As the bison were driven into extinction in the late 1870s, hundreds of starving aboriginal people begged for food from the Department of Indian Affairs office in Prince Albert.
Officials responded by "increasing security rather than the flow of food." The workers who built the stockade to keep out the hungry natives were given the food that could have saved lives.
It's just one of countless outrages recounted by Prairie academic James Daschuk in this sad, amoral tale of how white people came to Western Canada and wantonly killed the people who were already here.
Clearing the Plains is Daschuk's first book, a two-decades-long reworking of his PhD thesis in history at the University of Manitoba.
Daschuk is an assistant professor in kinesiology and health studies at the University of Regina and a researcher with the Saskatchewan population health and evaluation research unit.
Daschuk concedes that white people might not have intended to kill aboriginal people ... at least, not at first.
The worst killers in the fur trade years were the microbes that Europeans brought with them. The white people had already developed resistance to smallpox, measles and influenza.
But North America's indigenous people were virgin soil for the diseases and hundreds of thousands perished as a result of contact with white traders.
The Hudson's Bay Company established a relatively benevolent dictatorship from the 1820s to the 1860s, providing vaccinations against smallpox and emergency food rations when needed.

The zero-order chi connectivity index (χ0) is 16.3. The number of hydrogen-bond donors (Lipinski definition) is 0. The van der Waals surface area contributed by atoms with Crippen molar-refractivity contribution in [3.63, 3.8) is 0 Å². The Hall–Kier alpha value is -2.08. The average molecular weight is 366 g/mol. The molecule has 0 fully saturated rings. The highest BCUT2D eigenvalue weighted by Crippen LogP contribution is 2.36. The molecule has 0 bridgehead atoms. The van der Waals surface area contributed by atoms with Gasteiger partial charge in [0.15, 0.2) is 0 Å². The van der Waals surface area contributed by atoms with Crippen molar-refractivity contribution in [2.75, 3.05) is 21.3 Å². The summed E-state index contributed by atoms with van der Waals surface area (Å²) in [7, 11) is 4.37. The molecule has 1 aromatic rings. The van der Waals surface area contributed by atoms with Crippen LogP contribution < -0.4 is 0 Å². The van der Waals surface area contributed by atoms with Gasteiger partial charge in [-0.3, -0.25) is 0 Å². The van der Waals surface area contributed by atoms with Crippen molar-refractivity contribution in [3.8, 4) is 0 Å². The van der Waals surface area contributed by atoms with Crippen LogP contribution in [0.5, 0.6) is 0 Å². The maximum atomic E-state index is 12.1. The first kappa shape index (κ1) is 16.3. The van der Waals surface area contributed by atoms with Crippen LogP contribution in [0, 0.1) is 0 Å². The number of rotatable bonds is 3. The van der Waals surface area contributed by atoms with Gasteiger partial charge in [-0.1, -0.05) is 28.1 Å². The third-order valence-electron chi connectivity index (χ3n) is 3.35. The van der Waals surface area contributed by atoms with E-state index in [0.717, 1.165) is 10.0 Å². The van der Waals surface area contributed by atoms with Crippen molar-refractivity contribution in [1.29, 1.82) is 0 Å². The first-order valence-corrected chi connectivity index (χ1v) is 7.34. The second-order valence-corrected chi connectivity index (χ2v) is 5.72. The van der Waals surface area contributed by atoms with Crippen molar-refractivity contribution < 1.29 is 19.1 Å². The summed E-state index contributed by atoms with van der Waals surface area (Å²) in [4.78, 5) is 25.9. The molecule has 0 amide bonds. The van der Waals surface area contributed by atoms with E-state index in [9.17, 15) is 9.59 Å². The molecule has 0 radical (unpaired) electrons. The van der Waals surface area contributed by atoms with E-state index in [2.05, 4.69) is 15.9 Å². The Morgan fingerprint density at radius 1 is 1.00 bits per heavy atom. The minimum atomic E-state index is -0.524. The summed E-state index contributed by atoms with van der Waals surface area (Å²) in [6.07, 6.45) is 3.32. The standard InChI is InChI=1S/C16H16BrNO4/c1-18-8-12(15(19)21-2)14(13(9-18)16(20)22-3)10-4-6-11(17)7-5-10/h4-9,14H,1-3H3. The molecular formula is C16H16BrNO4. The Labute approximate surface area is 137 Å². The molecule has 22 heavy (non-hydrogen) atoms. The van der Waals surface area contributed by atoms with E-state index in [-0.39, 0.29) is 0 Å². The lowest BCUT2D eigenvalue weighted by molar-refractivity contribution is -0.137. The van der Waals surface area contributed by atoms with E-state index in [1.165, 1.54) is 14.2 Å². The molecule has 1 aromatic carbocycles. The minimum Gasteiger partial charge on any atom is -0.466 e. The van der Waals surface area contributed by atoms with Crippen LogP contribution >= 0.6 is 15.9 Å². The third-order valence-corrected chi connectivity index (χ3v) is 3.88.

Things turned more malevolent when the new Dominion of Canada took charge.
Sir John A. Macdonald, prime minister and minister of Indian affairs, used food as a weapon, forcing bands to relocate to reserves in order to be fed.
Once on the reserves, Indians were locked in. They could only leave with permission of the government's Indian agent, rarely given.
Such policies led to widespread corruption.
One top official awarded hugely profitable government contracts to an American company he part-owned. In return, the American company provided food to the Indians that was contaminated with tuberculosis.
Other officials raped women under their care, with no legal consequences. However, the rate of venereal disease among the officials provided at least some poetic justice.
Clearing the Plains is well-researched and thoroughly documented. One can't help but agree with Candace Savage, author of A Geography of Blood, that it should be "required reading for all Canadians."
The book's overall excellence makes its one omission that much more striking: Daschuk does not mention, even once, the Red River uprising that led to Manitoba becoming a province, or its charismatic leader, Louis Riel.
The armed conflict of 1885 is treated as a series of unconnected incidents, not a "rebellion" as most history books have it. Executions are mentioned, but not the hanging of Riel.
Daschuk does a disservice to the aboriginal story he is telling. Without reference to Riel and the organized nature of armed resistance in 1870 and 1885, the aboriginal people are painted as too passive, almost complicit in their own demise.
Despite that serious shortcoming, the connection between then and now is clearly drawn.
"In the collective experience of subjugation, hunger, sickness and death is the origin of the chasm that exists even today between health conditions of mainstream Canadians and Western Canada's First Nations population," Daschuk concludes.
Sir John A. would be proud of the country we've become. His policies of assimilation and cultural genocide through using food and money as weapons are maintained by his successors.
Only the incredible strength and resilience of Canada's first peoples have prevented their complete extinction.
Donald Benham is the director of hunger and poverty awareness at Winnipeg Harvest.